Sunday, July 31, 2016

Mob Sourcing

Godwin’s Law says that as an online discussion grows longer, the probability of a comparison involving Nazism or Hitler approaches certainty. So let me cut to the chase here and refer directly to Leni Riefenstahl’s Nazi propaganda film, Triumph of the Will. This extraordinary film concluded with an impassioned crowd screaming, “Make Germany great again!” and (with reference to Hitler’s main political foe) “Lock her up!”

OK, I lied about those last two things.

However, the Republican convention crowd did give me the creeps. I mean, why were those mad screamers shaking the heavens with cries of “Lock her up!”? Don't they care that the FBI investigation into Hillary Clinton’s email usage found no basis for indictment, much less conviction? Have Donald Trump’s followers given up entirely on the rule of law? Of democracy itself?

Well, yes. And this to me is the most disturbing aspect of Trump’s rise. Not only does he have a weird tendency to praise demagogues and dictators like Vladimir Putin and Kim Jong-un, but he also seems to relish mindlessly hostile and violent mobs.

Lots of observers have talked about the emotional appeal of what we might call Trumpism. A big part of it is racism and the feeling on the part of all too many white people that Trump has given them permission to let their bigot flags fly. But in addition to this there is the economic distress of people with dwindling resources. These folks harbor a feeling that “the government” isn’t responding or even paying attention to them. The resentment born of this idea leads a lot of voters to want to send Trump to Washington even if he makes a shambles of everything. They seem to be thinking that at least he will kick some ass while he’s there.

And they may be right, though I am much more worried about the shambles he would create than the ass kicking he might indulge in.

But back to the RNC mob: the single most unsettling thing about Trump’s rise is that it reveals just how vulnerable many Americans are to the appeal of “the Great Leader.” Like almost everyone, I have been amazed at how successful Trump is at whipping up a following, and I continue to be amazed (and troubled) at how it reveals that a lot of Americans don’t care as much about democratic institutions as they do about kicking ass.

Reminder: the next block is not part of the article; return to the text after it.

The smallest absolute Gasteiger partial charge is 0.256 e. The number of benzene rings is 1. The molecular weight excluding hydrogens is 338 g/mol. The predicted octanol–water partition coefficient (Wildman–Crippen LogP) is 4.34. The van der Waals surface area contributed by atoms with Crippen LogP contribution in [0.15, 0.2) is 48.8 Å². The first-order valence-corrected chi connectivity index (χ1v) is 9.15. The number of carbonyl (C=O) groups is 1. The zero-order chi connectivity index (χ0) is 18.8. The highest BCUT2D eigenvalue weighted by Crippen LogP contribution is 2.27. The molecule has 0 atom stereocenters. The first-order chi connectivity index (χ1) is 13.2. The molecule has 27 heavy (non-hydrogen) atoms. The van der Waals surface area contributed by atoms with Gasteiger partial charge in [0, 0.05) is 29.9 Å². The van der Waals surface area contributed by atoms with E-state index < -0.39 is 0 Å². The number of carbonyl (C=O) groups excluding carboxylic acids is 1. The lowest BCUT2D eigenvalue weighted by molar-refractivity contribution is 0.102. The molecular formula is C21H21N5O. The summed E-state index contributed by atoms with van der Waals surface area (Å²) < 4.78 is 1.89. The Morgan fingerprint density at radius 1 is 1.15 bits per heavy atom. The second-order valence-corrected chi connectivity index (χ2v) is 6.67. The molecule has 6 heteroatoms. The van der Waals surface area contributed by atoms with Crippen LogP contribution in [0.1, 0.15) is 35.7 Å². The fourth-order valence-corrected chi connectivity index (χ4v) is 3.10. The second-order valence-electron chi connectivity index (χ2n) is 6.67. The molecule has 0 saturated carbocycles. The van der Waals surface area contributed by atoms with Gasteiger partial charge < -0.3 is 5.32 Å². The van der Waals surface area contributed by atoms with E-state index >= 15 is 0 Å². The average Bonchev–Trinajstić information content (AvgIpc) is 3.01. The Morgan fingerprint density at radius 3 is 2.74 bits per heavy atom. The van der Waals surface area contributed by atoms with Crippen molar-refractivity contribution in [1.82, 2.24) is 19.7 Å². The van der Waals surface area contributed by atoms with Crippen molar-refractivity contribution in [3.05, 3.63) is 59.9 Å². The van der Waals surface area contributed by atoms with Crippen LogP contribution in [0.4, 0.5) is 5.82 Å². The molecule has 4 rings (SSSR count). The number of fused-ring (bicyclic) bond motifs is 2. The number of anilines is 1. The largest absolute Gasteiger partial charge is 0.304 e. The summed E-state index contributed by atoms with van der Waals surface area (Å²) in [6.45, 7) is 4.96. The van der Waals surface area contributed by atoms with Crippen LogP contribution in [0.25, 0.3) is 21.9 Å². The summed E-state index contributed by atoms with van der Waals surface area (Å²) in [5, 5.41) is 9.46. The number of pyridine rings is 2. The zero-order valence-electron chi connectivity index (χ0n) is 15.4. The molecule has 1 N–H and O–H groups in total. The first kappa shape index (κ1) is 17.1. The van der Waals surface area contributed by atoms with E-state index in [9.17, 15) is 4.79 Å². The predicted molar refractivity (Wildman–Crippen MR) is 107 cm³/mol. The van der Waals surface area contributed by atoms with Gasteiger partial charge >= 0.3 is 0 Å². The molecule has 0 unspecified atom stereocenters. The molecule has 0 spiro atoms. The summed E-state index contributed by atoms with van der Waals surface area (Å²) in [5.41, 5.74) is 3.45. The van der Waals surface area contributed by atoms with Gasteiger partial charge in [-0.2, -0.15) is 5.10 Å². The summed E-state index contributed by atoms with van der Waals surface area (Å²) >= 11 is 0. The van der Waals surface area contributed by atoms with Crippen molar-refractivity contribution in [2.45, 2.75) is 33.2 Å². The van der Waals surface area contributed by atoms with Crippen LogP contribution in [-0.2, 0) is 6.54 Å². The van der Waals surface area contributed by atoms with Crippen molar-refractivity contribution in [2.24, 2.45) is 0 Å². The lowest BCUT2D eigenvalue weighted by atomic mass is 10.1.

But we may, at last, be seeing the beginning of a turning point, if not an actual repudiation of mob madness. Trump has stumbled by stepping on some sensitive patriotic toes with his blustering swagger. Today he is being lambasted for criticizing Khizr and Ghazala Khan, the Muslim parents of a fallen American Army Captain. Of course, Speaker of the House Paul Ryan and Senate Majority Leader Mitch McConnell have as yet declined to criticize Trump by name, but at least Senator John McCain has stepped forward to defend the honor of the Republican Party (and by implication, the entire country) with these words:

“In recent days, Donald Trump disparaged a fallen soldier’s parents. He has suggested that the likes of their son should not be allowed in the United States — to say nothing of entering its service. I cannot emphasize enough how deeply I disagree with Mr. Trump’s statement. I hope Americans understand that the remarks do not represent the views of our Republican Party, its officers, or candidates.”

Thank you, Senator McCain. But as for Ryan and McConnell, I guess they have drunk too much of the Trump-Aid. They continue to run with the mob.